In a blow for employers, the California Supreme Court held that trial courts may not strike PAGA claims on manageability grounds.
The Backdrop on PAGA Manageability
PAGA trials are a collection of mini trials, as opposed to class actions that are one trial for common claims. Class actions must be “certified” as consisting of similar enough claims before the class action can proceed to trial, while PAGA claims have no certification requirement. As a result, there are serious questions as to whether a PAGA trial (essentially consisting of many mini trials) in manageable—hence, the “manageability” argument.
In Wesson v. Staples the Office Superstore, LLC, 68 Cal. App. 5th 746 (2021), the trial court struck a PAGA claim after agreeing with the employer that courts have authority to ensure PAGA claims may be fairly and efficiently tried. The Court of Appeal agreed, reasoning, in part, that defendants have a right to present and litigate their defenses. As a result, the Court of Appeal held that trial courts have inherent authority to strike PAGA claims on manageability grounds. Shortly after, another Court of Appeal, in Estrada v. Royalty Carpet Mills, Inc., 76 Cal. App. 5th 685 (2022), disagreed with the Wesson Court, holding that trial courts have inherent authority to limit evidence presented at PAGA trials to ensure manageability, but they do not have authority to strike or even limit a PAGA claim on manageability grounds before trial.
The employer, Royalty Carpet, appealed in May 2022. The Court heard oral arguments in November 2023. The California Supreme Court finally issued its decision on Manageability—putting the manageability issue to rest.
The California Supreme Court’s Ruling Explained
The California Supreme Court emphasized that trial courts do not have broad inherent authority to dismiss claims. In affirming Wesson, the California Supreme Court relied on litany of legacy cases limiting the power of trial courts when their rulings would effectively nullify existing legislation or frustrate legitimate legislative policy. Specifically, the Court held that where “the legislature has provided for certain procedures in one context, courts generally lack inherent authority to apply the procedure in an inapposite context.” The Court further reasoned that “trial courts possess only a narrow inherent authority to dismiss claims based on limited circumstances undisputedly not present in this case (e.g., cases involving a failure to prosecute, frivolous claims, or egregious misconduct.)” In so ruling, the Court rejected the argument that class manageability requirements could be grafted onto PAGA claims where they otherwise do not exist—emphasizing the clear distinctions between class action and PAGA procedures. Consequently, the Court sided with Estrada, holding that trial Courts do not have inherent authority to strike a PAGA claim.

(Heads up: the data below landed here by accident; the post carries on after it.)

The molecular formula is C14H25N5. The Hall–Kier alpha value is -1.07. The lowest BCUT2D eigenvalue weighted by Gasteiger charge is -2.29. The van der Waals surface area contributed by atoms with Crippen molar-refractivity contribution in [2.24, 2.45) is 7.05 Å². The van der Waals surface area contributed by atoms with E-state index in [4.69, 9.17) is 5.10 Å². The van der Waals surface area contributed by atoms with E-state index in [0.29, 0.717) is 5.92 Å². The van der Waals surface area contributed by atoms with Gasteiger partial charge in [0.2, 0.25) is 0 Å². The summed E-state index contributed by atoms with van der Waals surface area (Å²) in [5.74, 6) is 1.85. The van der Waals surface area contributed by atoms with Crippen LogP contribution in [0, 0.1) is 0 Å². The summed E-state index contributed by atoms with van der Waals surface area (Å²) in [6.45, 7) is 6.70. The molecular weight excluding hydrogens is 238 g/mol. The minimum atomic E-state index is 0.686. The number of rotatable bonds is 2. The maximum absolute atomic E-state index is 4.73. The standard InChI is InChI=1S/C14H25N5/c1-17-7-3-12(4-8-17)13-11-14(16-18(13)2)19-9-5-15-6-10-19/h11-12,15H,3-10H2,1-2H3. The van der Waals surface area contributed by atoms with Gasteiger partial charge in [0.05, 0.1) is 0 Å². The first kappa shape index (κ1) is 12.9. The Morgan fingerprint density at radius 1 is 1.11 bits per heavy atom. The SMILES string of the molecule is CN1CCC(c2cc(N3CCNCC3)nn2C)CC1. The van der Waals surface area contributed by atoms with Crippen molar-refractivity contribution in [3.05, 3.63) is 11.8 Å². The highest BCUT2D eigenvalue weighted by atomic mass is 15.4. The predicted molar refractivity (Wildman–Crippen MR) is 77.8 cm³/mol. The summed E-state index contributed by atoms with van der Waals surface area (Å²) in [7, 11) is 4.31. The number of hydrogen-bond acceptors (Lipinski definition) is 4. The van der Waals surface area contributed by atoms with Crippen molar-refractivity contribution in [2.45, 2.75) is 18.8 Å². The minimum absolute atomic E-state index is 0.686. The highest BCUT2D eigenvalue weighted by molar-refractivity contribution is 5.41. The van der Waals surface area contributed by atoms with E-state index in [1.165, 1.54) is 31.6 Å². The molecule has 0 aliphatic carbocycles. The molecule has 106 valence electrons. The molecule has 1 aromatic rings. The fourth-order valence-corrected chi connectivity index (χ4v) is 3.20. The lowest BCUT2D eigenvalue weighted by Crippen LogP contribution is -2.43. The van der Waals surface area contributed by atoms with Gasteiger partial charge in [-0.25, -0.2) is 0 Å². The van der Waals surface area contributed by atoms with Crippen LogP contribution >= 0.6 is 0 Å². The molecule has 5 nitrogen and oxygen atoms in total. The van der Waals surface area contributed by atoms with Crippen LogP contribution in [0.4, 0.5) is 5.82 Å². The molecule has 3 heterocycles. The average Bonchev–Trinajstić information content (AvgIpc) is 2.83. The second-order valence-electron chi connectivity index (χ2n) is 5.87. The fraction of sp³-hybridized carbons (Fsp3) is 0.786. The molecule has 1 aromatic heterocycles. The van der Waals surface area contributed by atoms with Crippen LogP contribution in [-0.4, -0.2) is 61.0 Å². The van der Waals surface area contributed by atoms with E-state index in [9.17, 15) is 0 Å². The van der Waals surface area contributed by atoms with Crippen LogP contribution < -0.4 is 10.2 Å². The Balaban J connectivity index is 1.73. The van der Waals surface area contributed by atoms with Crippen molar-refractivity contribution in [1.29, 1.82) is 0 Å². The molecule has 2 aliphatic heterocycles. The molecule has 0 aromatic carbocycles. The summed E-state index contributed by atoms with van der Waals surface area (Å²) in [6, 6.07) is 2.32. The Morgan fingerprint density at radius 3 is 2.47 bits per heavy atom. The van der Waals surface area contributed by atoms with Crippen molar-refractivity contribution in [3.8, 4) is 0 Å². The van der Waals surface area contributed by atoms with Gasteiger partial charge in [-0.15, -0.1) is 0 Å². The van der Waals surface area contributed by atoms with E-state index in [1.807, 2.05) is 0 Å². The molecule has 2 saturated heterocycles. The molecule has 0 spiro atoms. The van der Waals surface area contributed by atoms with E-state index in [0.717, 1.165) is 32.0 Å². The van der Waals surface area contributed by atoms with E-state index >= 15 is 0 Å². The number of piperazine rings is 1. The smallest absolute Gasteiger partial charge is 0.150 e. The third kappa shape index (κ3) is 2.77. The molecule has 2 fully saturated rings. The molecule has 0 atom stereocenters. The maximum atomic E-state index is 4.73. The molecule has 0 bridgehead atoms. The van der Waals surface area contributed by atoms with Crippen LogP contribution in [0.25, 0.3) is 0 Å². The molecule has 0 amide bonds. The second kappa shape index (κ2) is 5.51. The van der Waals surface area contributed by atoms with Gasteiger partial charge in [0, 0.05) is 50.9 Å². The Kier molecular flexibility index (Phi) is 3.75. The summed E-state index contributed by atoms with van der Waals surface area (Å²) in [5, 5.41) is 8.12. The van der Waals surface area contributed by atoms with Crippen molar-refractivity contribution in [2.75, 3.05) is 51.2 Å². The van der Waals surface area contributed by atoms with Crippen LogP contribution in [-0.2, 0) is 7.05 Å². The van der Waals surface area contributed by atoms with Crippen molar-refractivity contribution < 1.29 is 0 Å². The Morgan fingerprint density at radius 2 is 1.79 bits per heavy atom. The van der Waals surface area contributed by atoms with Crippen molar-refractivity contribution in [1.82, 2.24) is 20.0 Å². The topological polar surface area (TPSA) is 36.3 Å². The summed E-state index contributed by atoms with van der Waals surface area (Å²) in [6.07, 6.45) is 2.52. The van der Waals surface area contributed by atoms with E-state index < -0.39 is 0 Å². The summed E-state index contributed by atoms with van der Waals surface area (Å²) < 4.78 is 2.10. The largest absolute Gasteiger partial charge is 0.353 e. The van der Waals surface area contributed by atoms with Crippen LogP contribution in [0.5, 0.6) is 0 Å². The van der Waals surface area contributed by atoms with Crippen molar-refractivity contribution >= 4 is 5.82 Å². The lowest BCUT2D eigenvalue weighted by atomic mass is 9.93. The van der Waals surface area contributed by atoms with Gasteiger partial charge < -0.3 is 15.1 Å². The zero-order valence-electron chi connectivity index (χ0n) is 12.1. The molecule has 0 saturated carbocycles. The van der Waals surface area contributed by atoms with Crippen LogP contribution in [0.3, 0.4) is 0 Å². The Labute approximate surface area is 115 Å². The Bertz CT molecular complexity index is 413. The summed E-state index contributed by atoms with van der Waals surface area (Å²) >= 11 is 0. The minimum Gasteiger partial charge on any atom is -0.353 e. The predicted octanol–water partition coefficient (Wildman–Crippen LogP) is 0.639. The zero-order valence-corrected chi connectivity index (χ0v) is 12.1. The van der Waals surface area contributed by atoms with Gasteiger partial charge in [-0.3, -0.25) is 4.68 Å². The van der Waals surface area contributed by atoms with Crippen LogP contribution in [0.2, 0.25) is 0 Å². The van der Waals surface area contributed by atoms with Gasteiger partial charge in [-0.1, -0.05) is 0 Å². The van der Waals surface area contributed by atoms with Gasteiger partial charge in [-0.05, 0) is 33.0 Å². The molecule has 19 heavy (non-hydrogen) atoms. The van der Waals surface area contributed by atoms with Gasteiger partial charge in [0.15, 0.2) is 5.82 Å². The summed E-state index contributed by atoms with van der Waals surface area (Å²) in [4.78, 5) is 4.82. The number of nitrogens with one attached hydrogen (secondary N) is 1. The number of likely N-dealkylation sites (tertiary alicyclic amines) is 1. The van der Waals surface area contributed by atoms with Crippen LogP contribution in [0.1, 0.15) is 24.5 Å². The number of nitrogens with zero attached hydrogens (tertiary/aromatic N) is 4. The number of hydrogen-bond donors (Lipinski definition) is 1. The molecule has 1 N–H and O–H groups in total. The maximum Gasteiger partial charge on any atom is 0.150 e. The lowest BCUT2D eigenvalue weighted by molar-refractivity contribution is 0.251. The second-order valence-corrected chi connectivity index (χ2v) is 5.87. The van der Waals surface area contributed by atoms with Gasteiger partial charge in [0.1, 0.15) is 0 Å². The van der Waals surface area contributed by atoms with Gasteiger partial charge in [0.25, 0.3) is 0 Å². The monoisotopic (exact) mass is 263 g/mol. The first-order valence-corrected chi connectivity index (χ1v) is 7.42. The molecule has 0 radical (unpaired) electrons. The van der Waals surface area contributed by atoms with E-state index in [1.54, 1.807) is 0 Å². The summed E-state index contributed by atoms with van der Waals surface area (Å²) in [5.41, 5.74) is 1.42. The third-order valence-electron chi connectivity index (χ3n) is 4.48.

The Court, however, agreed that trial courts may limit the scope of evidence presented at a PAGA trial based on manageability grounds.
While there are still some manageability arguments to make at a PAGA trial regarding the presentation of evidence, striking PAGA claims on manageability grounds is no longer viable. The sting of this ruling is even more painful to employers because it removes a useful pre-trial bargaining chip for PAGA claims that mostly resolve before trial.